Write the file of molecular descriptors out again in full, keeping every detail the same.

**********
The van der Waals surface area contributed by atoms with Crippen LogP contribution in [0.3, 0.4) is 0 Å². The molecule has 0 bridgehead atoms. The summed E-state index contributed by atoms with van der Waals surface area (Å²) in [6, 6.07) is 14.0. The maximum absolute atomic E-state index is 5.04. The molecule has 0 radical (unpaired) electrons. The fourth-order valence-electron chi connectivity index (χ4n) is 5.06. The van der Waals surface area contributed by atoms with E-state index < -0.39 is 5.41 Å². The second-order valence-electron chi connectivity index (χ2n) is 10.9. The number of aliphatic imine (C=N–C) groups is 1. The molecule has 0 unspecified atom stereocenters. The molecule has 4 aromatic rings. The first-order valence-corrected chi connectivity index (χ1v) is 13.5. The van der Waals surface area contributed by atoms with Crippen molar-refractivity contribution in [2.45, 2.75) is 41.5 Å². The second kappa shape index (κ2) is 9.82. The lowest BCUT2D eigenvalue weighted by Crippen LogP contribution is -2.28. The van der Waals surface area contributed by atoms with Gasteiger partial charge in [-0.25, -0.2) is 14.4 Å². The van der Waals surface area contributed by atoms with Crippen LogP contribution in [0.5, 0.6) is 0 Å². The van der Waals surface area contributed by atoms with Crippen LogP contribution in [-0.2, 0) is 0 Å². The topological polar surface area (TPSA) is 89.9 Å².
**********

The van der Waals surface area contributed by atoms with Crippen LogP contribution in [0.3, 0.4) is 0 Å². The molecule has 0 bridgehead atoms. The summed E-state index contributed by atoms with van der Waals surface area (Å²) in [6, 6.07) is 14.0. The maximum absolute atomic E-state index is 5.04. The molecule has 0 radical (unpaired) electrons. The fourth-order valence-electron chi connectivity index (χ4n) is 5.06. The van der Waals surface area contributed by atoms with E-state index < -0.39 is 5.41 Å². The second-order valence-electron chi connectivity index (χ2n) is 10.9. The number of aliphatic imine (C=N–C) groups is 1. The molecule has 0 unspecified atom stereocenters. The molecule has 4 aromatic rings. The first-order valence-corrected chi connectivity index (χ1v) is 13.5. The van der Waals surface area contributed by atoms with Crippen molar-refractivity contribution in [2.45, 2.75) is 41.5 Å². The second kappa shape index (κ2) is 9.82. The lowest BCUT2D eigenvalue weighted by Crippen LogP contribution is -2.28. The van der Waals surface area contributed by atoms with Gasteiger partial charge in [-0.25, -0.2) is 14.4 Å². The van der Waals surface area contributed by atoms with Crippen LogP contribution in [0.5, 0.6) is 0 Å². The van der Waals surface area contributed by atoms with Crippen LogP contribution in [-0.2, 0) is 0 Å². The topological polar surface area (TPSA) is 89.9 Å².